Middleware is so extremely boring that if I’m bothering to cover a company’s middleware product, it must be doing something pretty important. And in the case of ReelyActive, it really is.
ReelyActive was formed in 2012 as a Bluetooth expert that built Bluetooth Low Energy (BLE) location apps and services. But today it has pivoted to become a middleware layer that helps translate data from Bluetooth sensors into code that can be assimilated into a variety of analytics applications. Which is fine, but not worth an entire story. What is worth a story is a recent deal that puts ReelyActive’s middleware onto Aruba wireless access points.
In April, Aruba said it had integrated software from ReelyActive into its wireless access points. Millions of these access points are already installed around the world inside enterprises that deliver Wi-Fi. And with the update from ReelyActive, they can now deliver Bluetooth sensor data into Microsoft’s Azure cloud.
Jeff Dungen, the CEO of ReelyActive, told me that the integration with Aruba and Microsoft represents years of work from building location services using Bluetooth sensors that has been translated into middleware that could, in turn, be offered via partners. The Pareto middleware takes the data coming off any sort of Bluetooth sensor and converts it into a format other software can understand.
Because it’s currently integrated into Aruba devices that are already deployed throughout companies, it also means in-house IT departments can add sensors without requiring approvals for a new gateway. “It makes adding additional sensors possible for us,” said Jake Claes, an innovation architect with Entergy Nuclear’s data strategy & innovation projects division.
Claes is part of a team deploying Bluetooth sensors in five of Entergy’s nuclear power plant sites. Entergy is using Bluetooth sensors to monitor equipment in the plants in order to determine when maintenance might be due and to establish how efficient the operations are. As you might imagine, adding any sort of device to a nuclear operation requires both internal and federal oversight.
The nuclear equipment all runs on a separate operational technology network that Claes calls the IoT network. Changing or adding equipment to the IoT network isn’t easy to do, so his team wanted to find ways to add sensors that could monitor the equipment using the company’s IT network (which Claes calls the business network).
Claes found ReelyActive and realized that Entergy could use Bluetooth sensors to send their data through the company’s existing Aruba access points. Doing so would accomplish two business goals, the first of which would be to reduce the amount of steam leaking from equipment after regular plant maintenance.
Most power plants are basically using heat to generate steam in order to turn a turbine so as to generate electricity. If a plant leaks steam, it’s operating at a lower efficiency, wasting resources and money. Measuring this cycle isolation involves placing sensors on equipment to measure heat as a means of detecting leakage. Claes said that a two-megawatt loss for one year in a plant would equate to roughly $438,000 in monetary losses, plus it’s a general waste of resources burned to create the steam in the first place.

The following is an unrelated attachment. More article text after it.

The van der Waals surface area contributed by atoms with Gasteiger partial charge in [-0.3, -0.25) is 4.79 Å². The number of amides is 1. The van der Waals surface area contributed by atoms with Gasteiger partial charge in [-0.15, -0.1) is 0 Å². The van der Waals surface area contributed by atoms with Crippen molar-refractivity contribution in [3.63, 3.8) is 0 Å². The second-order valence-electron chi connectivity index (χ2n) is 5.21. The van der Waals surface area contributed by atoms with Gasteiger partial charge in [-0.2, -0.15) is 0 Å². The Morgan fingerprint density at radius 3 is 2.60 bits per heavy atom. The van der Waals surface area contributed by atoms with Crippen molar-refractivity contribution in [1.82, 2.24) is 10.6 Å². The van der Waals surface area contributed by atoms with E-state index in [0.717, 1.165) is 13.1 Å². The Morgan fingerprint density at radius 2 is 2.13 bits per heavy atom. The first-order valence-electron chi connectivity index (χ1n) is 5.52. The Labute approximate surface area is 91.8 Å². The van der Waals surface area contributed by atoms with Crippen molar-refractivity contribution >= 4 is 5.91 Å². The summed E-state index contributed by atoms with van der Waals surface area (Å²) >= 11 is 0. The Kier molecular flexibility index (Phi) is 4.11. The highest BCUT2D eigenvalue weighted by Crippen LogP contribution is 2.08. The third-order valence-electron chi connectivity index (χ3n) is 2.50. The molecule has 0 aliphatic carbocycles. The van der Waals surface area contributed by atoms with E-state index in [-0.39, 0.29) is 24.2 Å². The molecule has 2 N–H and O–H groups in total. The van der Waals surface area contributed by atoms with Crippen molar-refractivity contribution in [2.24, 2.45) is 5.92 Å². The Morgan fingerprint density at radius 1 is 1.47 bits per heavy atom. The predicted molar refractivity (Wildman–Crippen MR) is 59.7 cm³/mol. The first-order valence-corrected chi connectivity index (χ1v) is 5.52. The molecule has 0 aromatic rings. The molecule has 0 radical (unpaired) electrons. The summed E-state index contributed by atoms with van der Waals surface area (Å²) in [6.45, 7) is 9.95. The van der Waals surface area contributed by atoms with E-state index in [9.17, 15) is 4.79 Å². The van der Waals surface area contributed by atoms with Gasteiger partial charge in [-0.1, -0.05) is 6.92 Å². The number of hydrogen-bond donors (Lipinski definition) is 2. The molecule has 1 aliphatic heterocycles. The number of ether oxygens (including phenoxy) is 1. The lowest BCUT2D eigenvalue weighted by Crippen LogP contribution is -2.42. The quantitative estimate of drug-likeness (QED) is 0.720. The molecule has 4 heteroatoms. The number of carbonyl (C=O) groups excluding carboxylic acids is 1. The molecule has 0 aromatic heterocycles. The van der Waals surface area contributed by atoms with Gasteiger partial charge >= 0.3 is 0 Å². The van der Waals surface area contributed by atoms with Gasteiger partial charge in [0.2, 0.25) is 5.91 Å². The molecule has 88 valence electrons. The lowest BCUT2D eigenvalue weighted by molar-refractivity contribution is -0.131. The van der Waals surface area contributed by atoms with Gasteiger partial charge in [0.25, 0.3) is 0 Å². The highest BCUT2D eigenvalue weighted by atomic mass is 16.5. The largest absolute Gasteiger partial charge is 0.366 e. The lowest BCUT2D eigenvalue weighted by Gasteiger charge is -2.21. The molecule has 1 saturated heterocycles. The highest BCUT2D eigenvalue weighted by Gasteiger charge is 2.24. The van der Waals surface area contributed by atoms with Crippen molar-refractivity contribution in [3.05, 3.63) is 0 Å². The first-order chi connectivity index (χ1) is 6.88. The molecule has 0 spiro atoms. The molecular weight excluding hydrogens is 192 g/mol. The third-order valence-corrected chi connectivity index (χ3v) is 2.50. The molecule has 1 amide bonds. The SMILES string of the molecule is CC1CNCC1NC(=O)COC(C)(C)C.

The other business goal that Bluetooth sensors could accomplish is making clear when equipment needs maintenance. By using vibration sensors, Entergy could determine if a piece of equipment was near a breakdown point. When operating a nuclear plant (and many other process manufacturing plants), equipment gets taken offline at preset intervals, and the entire factory shuts down. Today this happens every two years, but knowing if the equipment is able to go another six months might help drive better performance while requiring fewer shutdowns. On the other hand, knowing that a piece of equipment will fail in 18 months could lead to a planned early shutdown instead of a chaotic breakdown that takes longer to fix.
Claes hopes to eventually deploy Bluetooth sensors for tracking people and equipment, but is currently focused on getting these initial use cases deployed across all five Entergy plants. He said that most Bluetooth sensor companies had wanted to force Entergy to buy a gateway device to connect their sensors to an IT network, something that would require more approvals and complexity. CEO Dungen actively helped Claes find a few Bluetooth sensor providers that were willing to send raw data through the Aruba access points and let the Pareto middleware convert it for use in business applications.
By eliminating the need for additional approvals, and concerns over lock-in for proprietary software service contracts, ReelyActive made Entergy comfortable deploying IoT sensors in a way that delivers on the promise of industrial IoT without some of the compromises associated with proprietary options.
Update: This story was updated on June 8, 2023 to correct the spelling of Jeff Dungen’s name. It is Dungen, not Dugan.